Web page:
MS Mongabarra Sad End:

The Mongabarra departed Hamburg on May 18, 1960 laden mostly with new German cars as well as some general cargo, bound for New York. Then around midnight whilst on the North Sea in extreme fog the ship collided with the BP tanker, the Harland & Wolff built 8,573 GRT, MS British Workman at position 53.46N/ 7.20.30 (E), the depth at the collision site being around 9m.

The BP tanker MS British Workman

The British Workman was on her way to Bremen when she collided with the Swedish freighter. Five British members of the tanker's crew were at one time reported missing in thick fog in the North Sea, in a ship's boat which had been lowered after the collision off the German coast. Those from both ships had taken to their lifeboats, which was difficult as there was a big swell running, but the Mongabarra’s Captain and a small number of his crew remained onboard.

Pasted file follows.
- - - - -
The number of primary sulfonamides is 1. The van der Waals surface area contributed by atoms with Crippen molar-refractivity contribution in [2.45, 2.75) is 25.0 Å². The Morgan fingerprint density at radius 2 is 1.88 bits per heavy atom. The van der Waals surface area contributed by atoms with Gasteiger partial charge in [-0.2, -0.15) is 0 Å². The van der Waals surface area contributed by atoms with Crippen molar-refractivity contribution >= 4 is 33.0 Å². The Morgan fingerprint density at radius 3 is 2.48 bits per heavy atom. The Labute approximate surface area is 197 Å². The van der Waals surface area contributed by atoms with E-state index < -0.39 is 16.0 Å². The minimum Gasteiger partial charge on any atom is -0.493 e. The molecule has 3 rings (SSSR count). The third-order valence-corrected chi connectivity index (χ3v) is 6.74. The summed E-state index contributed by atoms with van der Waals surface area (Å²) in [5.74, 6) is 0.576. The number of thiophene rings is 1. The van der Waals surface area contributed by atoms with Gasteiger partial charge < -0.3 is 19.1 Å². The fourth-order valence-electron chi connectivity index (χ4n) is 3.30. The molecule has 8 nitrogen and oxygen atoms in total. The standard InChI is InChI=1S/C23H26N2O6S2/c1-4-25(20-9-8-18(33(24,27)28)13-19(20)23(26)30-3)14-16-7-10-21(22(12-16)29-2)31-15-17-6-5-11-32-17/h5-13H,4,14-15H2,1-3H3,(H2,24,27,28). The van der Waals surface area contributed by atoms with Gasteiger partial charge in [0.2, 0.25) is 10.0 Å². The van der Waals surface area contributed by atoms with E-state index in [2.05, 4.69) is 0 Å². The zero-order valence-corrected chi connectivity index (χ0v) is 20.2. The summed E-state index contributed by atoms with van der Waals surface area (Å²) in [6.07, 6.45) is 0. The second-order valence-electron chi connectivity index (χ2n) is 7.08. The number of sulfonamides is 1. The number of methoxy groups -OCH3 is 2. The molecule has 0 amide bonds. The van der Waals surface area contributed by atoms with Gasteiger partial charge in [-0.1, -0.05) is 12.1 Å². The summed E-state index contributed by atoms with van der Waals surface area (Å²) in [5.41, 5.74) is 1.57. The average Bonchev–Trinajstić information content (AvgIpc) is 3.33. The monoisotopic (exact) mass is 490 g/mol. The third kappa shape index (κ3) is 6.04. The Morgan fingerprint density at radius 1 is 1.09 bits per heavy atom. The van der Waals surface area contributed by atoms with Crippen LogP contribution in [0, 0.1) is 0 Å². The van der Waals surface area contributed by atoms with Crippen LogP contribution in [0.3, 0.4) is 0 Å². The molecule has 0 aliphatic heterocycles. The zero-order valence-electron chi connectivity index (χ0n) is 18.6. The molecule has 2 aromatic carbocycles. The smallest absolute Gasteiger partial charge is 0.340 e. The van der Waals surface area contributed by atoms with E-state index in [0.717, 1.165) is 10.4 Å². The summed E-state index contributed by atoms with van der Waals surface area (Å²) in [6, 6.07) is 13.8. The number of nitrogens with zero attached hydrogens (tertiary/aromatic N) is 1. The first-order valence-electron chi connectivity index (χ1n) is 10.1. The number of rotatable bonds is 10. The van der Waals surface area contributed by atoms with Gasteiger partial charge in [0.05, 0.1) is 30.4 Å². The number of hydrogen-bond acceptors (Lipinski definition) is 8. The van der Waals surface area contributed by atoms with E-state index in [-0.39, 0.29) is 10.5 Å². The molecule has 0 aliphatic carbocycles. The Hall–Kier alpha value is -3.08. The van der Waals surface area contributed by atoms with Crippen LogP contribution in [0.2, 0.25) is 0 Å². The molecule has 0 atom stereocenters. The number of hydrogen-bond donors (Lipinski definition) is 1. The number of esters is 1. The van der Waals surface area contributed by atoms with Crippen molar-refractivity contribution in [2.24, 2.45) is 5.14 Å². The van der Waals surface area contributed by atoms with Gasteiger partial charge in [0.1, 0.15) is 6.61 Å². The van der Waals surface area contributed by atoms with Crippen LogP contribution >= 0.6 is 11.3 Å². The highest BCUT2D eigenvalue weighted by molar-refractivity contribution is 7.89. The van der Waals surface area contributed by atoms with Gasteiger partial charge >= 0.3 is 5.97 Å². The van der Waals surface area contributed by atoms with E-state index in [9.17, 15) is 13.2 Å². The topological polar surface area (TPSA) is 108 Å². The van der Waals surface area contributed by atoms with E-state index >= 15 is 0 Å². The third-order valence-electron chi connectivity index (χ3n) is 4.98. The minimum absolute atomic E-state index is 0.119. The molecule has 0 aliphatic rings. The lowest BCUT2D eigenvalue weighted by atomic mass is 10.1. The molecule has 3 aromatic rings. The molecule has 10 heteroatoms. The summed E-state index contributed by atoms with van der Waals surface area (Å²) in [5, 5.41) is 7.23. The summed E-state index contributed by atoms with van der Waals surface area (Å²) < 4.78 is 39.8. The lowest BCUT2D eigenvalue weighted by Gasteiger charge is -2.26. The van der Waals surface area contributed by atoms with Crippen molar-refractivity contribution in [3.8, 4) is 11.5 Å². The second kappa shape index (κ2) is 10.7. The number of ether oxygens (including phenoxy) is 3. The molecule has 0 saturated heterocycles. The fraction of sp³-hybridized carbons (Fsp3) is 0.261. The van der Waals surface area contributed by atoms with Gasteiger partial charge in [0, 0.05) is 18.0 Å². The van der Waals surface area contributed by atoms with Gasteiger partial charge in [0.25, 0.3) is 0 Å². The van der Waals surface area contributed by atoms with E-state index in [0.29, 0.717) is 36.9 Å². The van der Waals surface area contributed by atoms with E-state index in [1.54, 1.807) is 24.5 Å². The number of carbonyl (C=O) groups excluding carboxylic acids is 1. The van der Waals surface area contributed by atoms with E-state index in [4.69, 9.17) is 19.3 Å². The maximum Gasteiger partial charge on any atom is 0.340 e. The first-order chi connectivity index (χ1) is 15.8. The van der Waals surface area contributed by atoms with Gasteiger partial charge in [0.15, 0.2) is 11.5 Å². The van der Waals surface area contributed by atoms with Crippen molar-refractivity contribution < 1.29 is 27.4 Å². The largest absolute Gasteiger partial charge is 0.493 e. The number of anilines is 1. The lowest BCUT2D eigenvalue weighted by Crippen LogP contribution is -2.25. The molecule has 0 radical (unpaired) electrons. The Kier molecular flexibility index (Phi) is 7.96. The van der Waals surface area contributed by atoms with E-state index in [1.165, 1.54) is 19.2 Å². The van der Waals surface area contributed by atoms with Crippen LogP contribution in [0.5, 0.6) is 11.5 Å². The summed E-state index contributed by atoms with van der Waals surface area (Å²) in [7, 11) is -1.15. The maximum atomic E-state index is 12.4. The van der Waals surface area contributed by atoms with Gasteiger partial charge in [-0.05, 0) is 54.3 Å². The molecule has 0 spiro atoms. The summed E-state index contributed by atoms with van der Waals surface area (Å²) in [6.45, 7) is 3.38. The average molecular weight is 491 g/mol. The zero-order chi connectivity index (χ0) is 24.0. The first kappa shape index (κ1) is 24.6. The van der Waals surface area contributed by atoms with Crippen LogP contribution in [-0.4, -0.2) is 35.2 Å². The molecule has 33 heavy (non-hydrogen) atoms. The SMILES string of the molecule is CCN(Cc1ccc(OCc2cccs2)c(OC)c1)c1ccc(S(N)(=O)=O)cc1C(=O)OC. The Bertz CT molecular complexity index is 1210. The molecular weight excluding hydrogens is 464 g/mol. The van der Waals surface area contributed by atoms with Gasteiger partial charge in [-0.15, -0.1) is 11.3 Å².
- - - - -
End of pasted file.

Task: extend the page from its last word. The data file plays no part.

Soon the 485-ton Dutch vessel Wegro was on the scene and she took on survivors from both the tanker and lifeboat with 16 persons from the Mongabarra, including some women who were obviously very upset. A little later, another one of the Mongabarra lifeboats reached another small vessel, the Nicola with 17 persons. From what the captain said later, “when the fog lifted, at least eight vessels were around my ship, all desiring to salvage her, but I remained on board, thus they were unable!”